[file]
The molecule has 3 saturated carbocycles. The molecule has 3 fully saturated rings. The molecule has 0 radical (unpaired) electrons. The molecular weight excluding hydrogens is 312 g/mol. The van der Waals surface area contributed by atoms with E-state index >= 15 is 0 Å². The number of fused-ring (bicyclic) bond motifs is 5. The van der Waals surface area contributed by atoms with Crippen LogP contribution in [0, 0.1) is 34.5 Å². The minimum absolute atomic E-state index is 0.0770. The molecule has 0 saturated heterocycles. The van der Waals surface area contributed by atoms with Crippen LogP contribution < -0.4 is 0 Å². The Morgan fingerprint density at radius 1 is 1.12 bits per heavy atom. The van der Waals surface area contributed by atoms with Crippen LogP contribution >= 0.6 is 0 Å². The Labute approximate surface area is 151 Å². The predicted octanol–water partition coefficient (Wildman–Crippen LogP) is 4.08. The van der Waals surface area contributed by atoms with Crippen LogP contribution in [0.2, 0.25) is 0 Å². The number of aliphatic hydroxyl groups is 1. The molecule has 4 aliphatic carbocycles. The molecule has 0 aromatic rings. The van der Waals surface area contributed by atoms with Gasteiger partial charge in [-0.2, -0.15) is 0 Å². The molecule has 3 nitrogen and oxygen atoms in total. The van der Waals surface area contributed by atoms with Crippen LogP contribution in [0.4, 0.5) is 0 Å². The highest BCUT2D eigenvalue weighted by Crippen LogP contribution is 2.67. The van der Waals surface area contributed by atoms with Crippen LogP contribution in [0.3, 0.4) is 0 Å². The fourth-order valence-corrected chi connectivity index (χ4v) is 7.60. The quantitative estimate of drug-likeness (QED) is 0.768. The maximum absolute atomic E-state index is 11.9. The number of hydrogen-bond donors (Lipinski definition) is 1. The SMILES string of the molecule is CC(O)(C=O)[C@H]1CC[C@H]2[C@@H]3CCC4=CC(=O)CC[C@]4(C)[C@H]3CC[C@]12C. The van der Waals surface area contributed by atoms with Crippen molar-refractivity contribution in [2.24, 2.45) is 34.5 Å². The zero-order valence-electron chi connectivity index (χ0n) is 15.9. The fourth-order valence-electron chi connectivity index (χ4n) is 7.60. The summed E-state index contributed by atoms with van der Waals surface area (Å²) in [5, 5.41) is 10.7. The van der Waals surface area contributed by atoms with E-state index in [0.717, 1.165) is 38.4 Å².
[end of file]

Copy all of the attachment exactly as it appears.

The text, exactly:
The molecule has 3 saturated carbocycles. The molecule has 3 fully saturated rings. The molecule has 0 radical (unpaired) electrons. The molecular weight excluding hydrogens is 312 g/mol. The van der Waals surface area contributed by atoms with E-state index >= 15 is 0 Å². The number of fused-ring (bicyclic) bond motifs is 5. The van der Waals surface area contributed by atoms with Crippen LogP contribution in [0, 0.1) is 34.5 Å². The minimum absolute atomic E-state index is 0.0770. The molecule has 0 saturated heterocycles. The van der Waals surface area contributed by atoms with Crippen LogP contribution < -0.4 is 0 Å². The Morgan fingerprint density at radius 1 is 1.12 bits per heavy atom. The van der Waals surface area contributed by atoms with Crippen LogP contribution >= 0.6 is 0 Å². The Labute approximate surface area is 151 Å². The predicted octanol–water partition coefficient (Wildman–Crippen LogP) is 4.08. The van der Waals surface area contributed by atoms with Crippen LogP contribution in [0.2, 0.25) is 0 Å². The number of aliphatic hydroxyl groups is 1. The molecule has 4 aliphatic carbocycles. The molecule has 0 aromatic rings. The van der Waals surface area contributed by atoms with Gasteiger partial charge in [-0.2, -0.15) is 0 Å². The molecule has 3 nitrogen and oxygen atoms in total. The van der Waals surface area contributed by atoms with Crippen LogP contribution in [0.4, 0.5) is 0 Å². The highest BCUT2D eigenvalue weighted by Crippen LogP contribution is 2.67. The van der Waals surface area contributed by atoms with Crippen LogP contribution in [0.3, 0.4) is 0 Å². The fourth-order valence-corrected chi connectivity index (χ4v) is 7.60. The quantitative estimate of drug-likeness (QED) is 0.768. The maximum absolute atomic E-state index is 11.9. The number of hydrogen-bond donors (Lipinski definition) is 1. The SMILES string of the molecule is CC(O)(C=O)[C@H]1CC[C@H]2[C@@H]3CCC4=CC(=O)CC[C@]4(C)[C@H]3CC[C@]12C. The van der Waals surface area contributed by atoms with Crippen molar-refractivity contribution in [2.24, 2.45) is 34.5 Å². The zero-order valence-electron chi connectivity index (χ0n) is 15.9. The fourth-order valence-electron chi connectivity index (χ4n) is 7.60. The summed E-state index contributed by atoms with van der Waals surface area (Å²) in [5, 5.41) is 10.7. The van der Waals surface area contributed by atoms with E-state index in [0.717, 1.165) is 38.4 Å².